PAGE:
The aim is to tackle the skills gap and create a model for apparel sector skills development throughout East Africa

The aim is to tackle the skills gap and create a model for apparel sector skills development throughout East Africa

Around 2,000 young people in Kenya are set to receive training in the clothing industry thanks to a new pilot programme backed by the US government to help address the skills gap that currently hinders growth in the country's apparel sector.

The move comes after a grant was agreed between the US Agency for International Development (USAID) East Africa Trade and Investment Hub (the Hub) with Generation Program Kenya Limited, a local subsidiary of the McKinsey Social Initiative.

The aim is to create 2,000 full-time jobs and provide over 100,000 hours in skills development. As well as tackling the skills gap, another of the pilot's goals is to create a sustainable and replicable model for apparel sector skills development throughout East Africa.

Working hand-in-hand with Kenya's Ministry of Industry, Trade and Cooperatives, the Kenya Association of Manufacturers and apparel companies, the pilot programme will set up and equip seven training centres throughout Kenya and screen 4,000 youth for participation. The pilot activities include recruitment, training and job placement in apparel factories. 

"The programme focuses on at-risk youth employment, skilled workforce development and economic expansion through global supply chain enhancement," explains USAID Kenya acting mission director Tina Dooley-Jones.

"It aligns well with the priorities of our new Administration by providing a business-enabled environment that supports both US and African businesses and investors."

Kenya is the largest apparel exporter within the East African Community (EAC), exporting US$340.54m worth of apparel to the US last year. However this was a drop of 7.5% on the prior year's $368.27m, with the decline continuing into 2017. In the first four months of this year, the value of apparel exports from Kenya fell 15.95% to $102.78m from $122.28m in the same period a year earlier.

The signing of the grant also marks the official kick-off of the Hub's larger 'East Africa Cotton, Textile and Apparel Workforce Development Initiative,' a collaborative effort with the private sector based on a partnership agreement between the Hub and the American Apparel and Footwear Association (AAFA).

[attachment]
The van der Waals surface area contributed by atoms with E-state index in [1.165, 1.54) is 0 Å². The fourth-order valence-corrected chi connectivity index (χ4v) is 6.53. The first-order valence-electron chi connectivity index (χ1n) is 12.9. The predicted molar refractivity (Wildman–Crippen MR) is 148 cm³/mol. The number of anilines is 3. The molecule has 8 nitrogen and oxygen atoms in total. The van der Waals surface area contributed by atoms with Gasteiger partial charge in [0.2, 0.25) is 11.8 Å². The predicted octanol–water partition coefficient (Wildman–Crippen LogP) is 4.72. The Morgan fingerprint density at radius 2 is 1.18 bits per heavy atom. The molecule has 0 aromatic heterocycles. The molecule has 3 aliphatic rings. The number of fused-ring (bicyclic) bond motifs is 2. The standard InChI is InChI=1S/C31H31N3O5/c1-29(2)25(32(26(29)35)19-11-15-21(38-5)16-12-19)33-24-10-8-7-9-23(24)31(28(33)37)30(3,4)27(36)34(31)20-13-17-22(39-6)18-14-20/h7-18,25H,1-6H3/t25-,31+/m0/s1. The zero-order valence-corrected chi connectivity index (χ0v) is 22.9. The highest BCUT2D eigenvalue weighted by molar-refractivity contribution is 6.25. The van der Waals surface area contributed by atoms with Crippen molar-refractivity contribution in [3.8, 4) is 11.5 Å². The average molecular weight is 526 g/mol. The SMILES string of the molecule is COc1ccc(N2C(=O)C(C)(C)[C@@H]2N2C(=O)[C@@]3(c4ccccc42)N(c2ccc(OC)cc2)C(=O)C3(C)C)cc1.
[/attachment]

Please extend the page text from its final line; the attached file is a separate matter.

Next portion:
Announced earlier this year, the partnership aims to ensure best-in-class manufacturing of goods from East Africa that are destined for US fashion brands and retailers.

Its ultimate goal is to help create 45,000 jobs across Ethiopia, Kenya, Rwanda, Tanzania and Uganda in the first three years of the initiative, as well as creating jobs and further growth in the US apparel, footwear, and travel goods sector.

East Africa is establishing itself as a key-sourcing destination for buyers of global apparel, footwear and travel goods. Recently renewed to 2025, the African Growth and Opportunity Act (AGOA) is a major incentive that provides up to 35% in duty savings for eligible countries exporting to the US.

Out-of-cycle review

However, the timing of the initiative comes as the United States has launched a review of the eligibility of Rwanda, Tanzania, and Uganda to continue to receive benefits under AGOA after a petition was filed by the US-based Secondary Materials and Recycled Textiles Association (SMART) against the countries' decision to phase out imports of used clothing.

The out-of-cycle review could mean that could mean the duty-free benefits on imports from these countries into the US under AGOA are withdrawn, suspended or limited.

The East African Community (EAC) includes the Republic of Kenya, Republic of Rwanda, United Republic of Tanzania, and Republic of Uganda.

However, Kenya is being excluded from the current review due to actions it has taken, including reversing tariff increases and committing not to ban imports of used clothing – although the US says it will watch closely to ensure the country follows through on its commitments. Kenya's reprieve comes after it hired Washington lobbying firm Sonoran Policy Group (SPG) to help prevent the country's expulsion from AGOA.

The AAFA, which represents US apparel brands, retailers and importers, is among groups urging the US government not to suspend or terminate the AGOA benefits, pointing out that beneficiary countries are now taking steps to maximise utilisation of the trade deal and to foster sustainable economic growth following its ten-year renewal.

"Withdrawing benefits now would undermine those initiatives, including those fostering market based economies or leading to the elimination of barriers to US trade and investment," they say. "Even the threat of withdrawal induces uncertainty that puts progress toward those reforms in jeopardy."

US apparel groups urge ongoing AGOA benefits for East Africa